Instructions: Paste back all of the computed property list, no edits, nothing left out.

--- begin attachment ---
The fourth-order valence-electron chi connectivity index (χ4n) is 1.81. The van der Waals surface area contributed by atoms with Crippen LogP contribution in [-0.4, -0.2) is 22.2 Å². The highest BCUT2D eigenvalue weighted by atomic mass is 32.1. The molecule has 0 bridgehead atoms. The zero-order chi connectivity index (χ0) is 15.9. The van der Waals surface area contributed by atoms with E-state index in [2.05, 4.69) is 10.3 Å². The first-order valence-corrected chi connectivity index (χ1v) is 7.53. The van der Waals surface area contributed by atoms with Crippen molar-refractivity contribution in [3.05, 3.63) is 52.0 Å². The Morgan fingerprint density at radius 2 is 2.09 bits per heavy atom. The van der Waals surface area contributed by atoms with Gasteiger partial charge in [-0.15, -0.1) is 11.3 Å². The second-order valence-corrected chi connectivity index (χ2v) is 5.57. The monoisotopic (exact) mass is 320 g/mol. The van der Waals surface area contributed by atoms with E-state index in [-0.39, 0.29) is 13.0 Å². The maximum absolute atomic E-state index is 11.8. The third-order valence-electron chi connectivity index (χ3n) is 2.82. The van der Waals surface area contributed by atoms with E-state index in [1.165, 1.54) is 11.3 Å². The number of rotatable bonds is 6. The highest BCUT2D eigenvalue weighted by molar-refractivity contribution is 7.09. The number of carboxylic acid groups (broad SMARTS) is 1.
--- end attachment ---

The fourth-order valence-electron chi connectivity index (χ4n) is 1.81. The van der Waals surface area contributed by atoms with Crippen LogP contribution in [-0.4, -0.2) is 22.2 Å². The highest BCUT2D eigenvalue weighted by atomic mass is 32.1. The molecule has 0 bridgehead atoms. The zero-order chi connectivity index (χ0) is 15.9. The van der Waals surface area contributed by atoms with E-state index in [2.05, 4.69) is 10.3 Å². The first-order valence-corrected chi connectivity index (χ1v) is 7.53. The van der Waals surface area contributed by atoms with Crippen molar-refractivity contribution in [3.05, 3.63) is 52.0 Å². The Morgan fingerprint density at radius 2 is 2.09 bits per heavy atom. The van der Waals surface area contributed by atoms with Gasteiger partial charge in [-0.15, -0.1) is 11.3 Å². The second-order valence-corrected chi connectivity index (χ2v) is 5.57. The monoisotopic (exact) mass is 320 g/mol. The van der Waals surface area contributed by atoms with E-state index in [-0.39, 0.29) is 13.0 Å². The maximum absolute atomic E-state index is 11.8. The third-order valence-electron chi connectivity index (χ3n) is 2.82. The van der Waals surface area contributed by atoms with E-state index in [1.165, 1.54) is 11.3 Å². The number of rotatable bonds is 6. The highest BCUT2D eigenvalue weighted by molar-refractivity contribution is 7.09. The number of carboxylic acid groups (broad SMARTS) is 1.